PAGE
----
Leonard & Vesseyre created most of the modern buildings in the French concession. They worked for the Catholic Church, the municipality and most prolifically for the French developer FONCIM. Major pieces include Béarn and Gascogne apartments on Avenue Joffre (today Huai Hai Lu), the Dauphine and the Boissezon apartments. LV&K was also the designer of the series of neo-normandy style houses aroung Jian Guo Lu and Gao An Lu (see portrait of an old neighbour and further posts on this topic), as well as many buildings in that neighborhood. All of them  and many more are analysed in the book, making it an essential piece of the knowledge and understanding of Old Shanghai. The book is currently only available in English, published by Earnshaw book. A French version in under preparation.

Meeting of old neighbours

lilianeelenasMy first encounter with Liliane Willens, author of “Stateless in Shanghai” about 4 years ago was really the product of chance (see post “A date with Liliane“). As she came to Shanghai again, fate was again acting, making me encountering another former Shanghailander by total random and making them meet each other. Last Thursday was the day for the first presentation from my friend Didier Pujol (founder of China World Explorer). He was scheduled to speak about “Swinging Shanghai”, entertainment in Old Shanghai. I was also going there to meet Liliane Willens, who had just returned to Shanghai for a visit. This is when my phone rang, with a real surprise. A friend of mine had read my previous blog about the police building and Huai Hai lu and had met à lady in front of this very building. This lady was claiming to be a former Shanghailander, who used to live around this place on Huai Hai lu. After talking with her on the phone for a few minutes, I decided to take her with me to Liliane’s conference on the same evening. This is how I met with Elena Nemtzeff and introduced her to another Shanghailander.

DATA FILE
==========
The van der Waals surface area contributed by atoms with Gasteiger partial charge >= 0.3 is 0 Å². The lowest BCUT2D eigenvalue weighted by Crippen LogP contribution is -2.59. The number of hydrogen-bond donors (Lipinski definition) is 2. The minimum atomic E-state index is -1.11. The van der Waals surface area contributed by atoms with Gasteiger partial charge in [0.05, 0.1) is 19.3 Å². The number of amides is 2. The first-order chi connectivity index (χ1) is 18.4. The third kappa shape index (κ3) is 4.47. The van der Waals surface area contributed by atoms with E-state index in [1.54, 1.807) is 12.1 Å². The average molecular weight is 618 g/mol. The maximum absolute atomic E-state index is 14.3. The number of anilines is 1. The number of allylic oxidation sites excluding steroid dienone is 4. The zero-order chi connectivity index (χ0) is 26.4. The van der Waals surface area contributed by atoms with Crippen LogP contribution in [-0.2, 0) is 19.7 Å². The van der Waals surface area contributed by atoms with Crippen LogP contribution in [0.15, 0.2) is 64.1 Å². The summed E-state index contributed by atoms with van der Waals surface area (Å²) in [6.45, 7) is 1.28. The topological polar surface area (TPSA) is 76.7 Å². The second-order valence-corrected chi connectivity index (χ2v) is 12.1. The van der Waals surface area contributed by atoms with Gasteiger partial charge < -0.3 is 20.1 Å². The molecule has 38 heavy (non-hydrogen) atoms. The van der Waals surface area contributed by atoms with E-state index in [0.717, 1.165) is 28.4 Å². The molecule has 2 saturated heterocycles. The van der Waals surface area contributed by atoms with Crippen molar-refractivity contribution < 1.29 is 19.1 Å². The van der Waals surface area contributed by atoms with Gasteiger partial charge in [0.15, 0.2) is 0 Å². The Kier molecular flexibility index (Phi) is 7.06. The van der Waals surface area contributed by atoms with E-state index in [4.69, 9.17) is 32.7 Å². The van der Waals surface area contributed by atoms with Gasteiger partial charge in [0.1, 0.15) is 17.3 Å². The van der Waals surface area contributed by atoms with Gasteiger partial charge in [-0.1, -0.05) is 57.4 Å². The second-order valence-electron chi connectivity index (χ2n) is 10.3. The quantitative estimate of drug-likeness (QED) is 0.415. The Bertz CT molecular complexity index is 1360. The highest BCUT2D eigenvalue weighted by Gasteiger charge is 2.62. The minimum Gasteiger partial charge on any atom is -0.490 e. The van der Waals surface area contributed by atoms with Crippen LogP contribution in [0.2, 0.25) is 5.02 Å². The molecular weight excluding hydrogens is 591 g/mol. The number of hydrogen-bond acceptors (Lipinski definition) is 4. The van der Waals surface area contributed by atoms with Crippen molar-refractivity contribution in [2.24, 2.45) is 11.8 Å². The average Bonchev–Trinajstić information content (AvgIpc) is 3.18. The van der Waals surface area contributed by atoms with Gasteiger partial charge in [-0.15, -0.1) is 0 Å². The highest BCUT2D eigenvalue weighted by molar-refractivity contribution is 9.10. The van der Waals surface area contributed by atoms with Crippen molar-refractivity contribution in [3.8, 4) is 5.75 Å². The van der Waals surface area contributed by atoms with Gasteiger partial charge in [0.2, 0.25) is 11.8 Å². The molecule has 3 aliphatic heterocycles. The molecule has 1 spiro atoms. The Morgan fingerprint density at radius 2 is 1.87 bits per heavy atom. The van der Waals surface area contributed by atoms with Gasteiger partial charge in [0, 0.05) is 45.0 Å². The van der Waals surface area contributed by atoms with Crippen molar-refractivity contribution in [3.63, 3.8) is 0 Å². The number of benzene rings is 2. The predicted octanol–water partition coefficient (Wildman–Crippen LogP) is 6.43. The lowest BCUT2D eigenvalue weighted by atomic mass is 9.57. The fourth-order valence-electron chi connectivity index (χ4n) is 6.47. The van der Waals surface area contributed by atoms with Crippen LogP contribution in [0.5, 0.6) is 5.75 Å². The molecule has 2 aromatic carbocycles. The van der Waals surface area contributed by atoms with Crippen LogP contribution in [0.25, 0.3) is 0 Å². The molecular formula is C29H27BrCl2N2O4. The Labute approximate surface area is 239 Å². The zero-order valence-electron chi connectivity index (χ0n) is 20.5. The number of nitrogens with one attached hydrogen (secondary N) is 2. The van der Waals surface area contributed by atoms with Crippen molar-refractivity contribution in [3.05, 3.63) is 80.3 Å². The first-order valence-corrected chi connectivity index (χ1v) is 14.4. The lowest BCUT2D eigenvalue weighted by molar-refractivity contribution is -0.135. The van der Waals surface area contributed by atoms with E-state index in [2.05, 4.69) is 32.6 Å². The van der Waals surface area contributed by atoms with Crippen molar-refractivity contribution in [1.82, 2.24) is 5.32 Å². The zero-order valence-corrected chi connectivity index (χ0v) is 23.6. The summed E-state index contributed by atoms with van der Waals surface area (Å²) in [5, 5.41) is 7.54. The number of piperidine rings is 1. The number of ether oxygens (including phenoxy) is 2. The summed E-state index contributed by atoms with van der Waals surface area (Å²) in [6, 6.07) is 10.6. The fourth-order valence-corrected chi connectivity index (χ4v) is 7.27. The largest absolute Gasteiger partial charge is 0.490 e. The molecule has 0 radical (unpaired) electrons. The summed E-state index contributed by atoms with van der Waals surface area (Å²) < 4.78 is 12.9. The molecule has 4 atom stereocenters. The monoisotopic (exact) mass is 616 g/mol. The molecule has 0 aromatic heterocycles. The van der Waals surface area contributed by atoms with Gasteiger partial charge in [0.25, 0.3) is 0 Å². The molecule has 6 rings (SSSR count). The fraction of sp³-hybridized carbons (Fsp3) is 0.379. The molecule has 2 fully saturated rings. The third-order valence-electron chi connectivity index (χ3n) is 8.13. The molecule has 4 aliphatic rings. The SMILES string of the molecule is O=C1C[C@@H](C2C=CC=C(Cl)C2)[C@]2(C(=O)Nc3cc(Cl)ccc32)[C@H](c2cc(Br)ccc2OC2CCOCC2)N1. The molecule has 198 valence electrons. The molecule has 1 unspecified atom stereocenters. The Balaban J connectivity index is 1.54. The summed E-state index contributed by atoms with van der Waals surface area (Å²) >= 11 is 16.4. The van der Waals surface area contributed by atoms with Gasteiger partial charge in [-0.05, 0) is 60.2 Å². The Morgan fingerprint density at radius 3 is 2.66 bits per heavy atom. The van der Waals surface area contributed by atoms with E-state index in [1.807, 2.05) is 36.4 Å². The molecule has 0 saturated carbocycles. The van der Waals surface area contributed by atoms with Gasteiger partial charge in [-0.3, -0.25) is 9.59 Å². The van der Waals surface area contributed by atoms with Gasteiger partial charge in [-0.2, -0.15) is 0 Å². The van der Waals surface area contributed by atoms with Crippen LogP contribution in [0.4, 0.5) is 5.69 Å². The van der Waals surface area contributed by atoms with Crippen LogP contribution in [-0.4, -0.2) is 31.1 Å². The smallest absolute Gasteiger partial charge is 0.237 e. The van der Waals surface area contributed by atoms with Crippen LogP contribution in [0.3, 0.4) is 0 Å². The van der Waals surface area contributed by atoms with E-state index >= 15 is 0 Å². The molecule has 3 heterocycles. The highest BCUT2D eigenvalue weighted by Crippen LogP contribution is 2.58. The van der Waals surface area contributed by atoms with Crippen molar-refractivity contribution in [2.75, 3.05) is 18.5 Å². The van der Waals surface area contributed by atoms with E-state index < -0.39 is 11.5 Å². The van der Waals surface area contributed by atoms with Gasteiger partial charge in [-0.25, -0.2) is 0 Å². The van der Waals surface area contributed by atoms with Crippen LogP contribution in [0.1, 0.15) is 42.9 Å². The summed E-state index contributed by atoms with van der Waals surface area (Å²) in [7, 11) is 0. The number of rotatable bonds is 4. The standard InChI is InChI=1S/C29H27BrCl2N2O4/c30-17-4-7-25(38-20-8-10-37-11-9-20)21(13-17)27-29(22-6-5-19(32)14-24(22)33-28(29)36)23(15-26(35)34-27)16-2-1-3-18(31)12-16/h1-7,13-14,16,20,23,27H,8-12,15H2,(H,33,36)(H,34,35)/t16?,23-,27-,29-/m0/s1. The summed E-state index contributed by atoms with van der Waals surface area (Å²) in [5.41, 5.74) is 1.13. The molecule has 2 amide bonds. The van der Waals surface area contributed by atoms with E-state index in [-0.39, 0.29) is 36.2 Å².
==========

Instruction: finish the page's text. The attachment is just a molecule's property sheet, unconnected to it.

Elena’s parents were White Russians, who fled the Russian revolution first through Harbin and then arriving in Shanghai. “My mother was not very educated”, she said, “but my father was an army cadet, from the Russian military elite school.” They met and married in Shanghai, and Elena was born in 1935. Elena’s father, using his military background, was employed as a body guard for wealthy Chinese. He then created his own firm, a pest control company , serving all the large buildings that were built in Shanghai in that period. “He worked in all the large new buildings like the Cathay Hotel and Broadway Mansions. We became quite well off, until loosing everything during and after the war.” Elena went to school to the French école de la rue Rémy (still a school today on Yong Kang lu), that was opened by the French authorities for the children of the many Russians refugees who lived in the French Concession. Most of her French has disappeared after living many years in Sydney.

During her first visit back to Shanghai, she went back to her former appartment building on 1352 Avenue Joffre (today Huai Hai zhong lu), which still stands today. She managed to catch up with her former Chinese neighbor, school mate and friend who still lived in the same place. “Because his dad was working for the French police, we went to the same school. We used to  go to school together.”

Talking with Liliane Willens, we realized that they were living about 100 meters from each other, as Liliane was living in the Savoye appart on Route Sayzoong (today Changshu Lu). Liliane was going to a different school, the College Municipal Français, so they never actually met. Liliane left Shanghai to go to the USA and Elena went to Australia.